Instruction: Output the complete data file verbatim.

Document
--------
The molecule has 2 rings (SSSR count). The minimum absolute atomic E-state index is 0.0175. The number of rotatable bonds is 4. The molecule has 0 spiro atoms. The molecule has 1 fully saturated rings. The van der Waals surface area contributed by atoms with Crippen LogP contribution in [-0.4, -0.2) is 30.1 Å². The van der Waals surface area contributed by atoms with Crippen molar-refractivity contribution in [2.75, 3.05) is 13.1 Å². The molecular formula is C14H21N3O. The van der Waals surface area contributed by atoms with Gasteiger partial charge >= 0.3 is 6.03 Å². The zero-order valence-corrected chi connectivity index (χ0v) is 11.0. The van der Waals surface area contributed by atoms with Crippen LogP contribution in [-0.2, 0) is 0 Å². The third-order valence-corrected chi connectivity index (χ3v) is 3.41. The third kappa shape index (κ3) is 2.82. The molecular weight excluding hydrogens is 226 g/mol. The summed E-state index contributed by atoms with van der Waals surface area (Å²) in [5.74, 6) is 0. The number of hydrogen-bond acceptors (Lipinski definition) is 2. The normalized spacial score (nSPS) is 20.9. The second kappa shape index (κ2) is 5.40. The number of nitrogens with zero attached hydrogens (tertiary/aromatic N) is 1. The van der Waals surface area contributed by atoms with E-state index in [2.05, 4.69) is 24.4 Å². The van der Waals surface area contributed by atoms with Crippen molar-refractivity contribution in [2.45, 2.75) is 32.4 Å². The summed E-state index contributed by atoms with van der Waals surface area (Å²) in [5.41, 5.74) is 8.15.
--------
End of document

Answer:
The molecule has 2 rings (SSSR count). The minimum absolute atomic E-state index is 0.0175. The number of rotatable bonds is 4. The molecule has 0 spiro atoms. The molecule has 1 fully saturated rings. The van der Waals surface area contributed by atoms with Crippen LogP contribution in [-0.4, -0.2) is 30.1 Å². The van der Waals surface area contributed by atoms with Crippen molar-refractivity contribution in [2.75, 3.05) is 13.1 Å². The molecular formula is C14H21N3O. The van der Waals surface area contributed by atoms with Gasteiger partial charge >= 0.3 is 6.03 Å². The zero-order valence-corrected chi connectivity index (χ0v) is 11.0. The van der Waals surface area contributed by atoms with Crippen LogP contribution in [-0.2, 0) is 0 Å². The third-order valence-corrected chi connectivity index (χ3v) is 3.41. The third kappa shape index (κ3) is 2.82. The molecular weight excluding hydrogens is 226 g/mol. The summed E-state index contributed by atoms with van der Waals surface area (Å²) in [5.74, 6) is 0. The number of hydrogen-bond acceptors (Lipinski definition) is 2. The normalized spacial score (nSPS) is 20.9. The second kappa shape index (κ2) is 5.40. The number of nitrogens with zero attached hydrogens (tertiary/aromatic N) is 1. The van der Waals surface area contributed by atoms with E-state index in [2.05, 4.69) is 24.4 Å². The van der Waals surface area contributed by atoms with Crippen molar-refractivity contribution in [2.45, 2.75) is 32.4 Å². The summed E-state index contributed by atoms with van der Waals surface area (Å²) in [5.41, 5.74) is 8.15.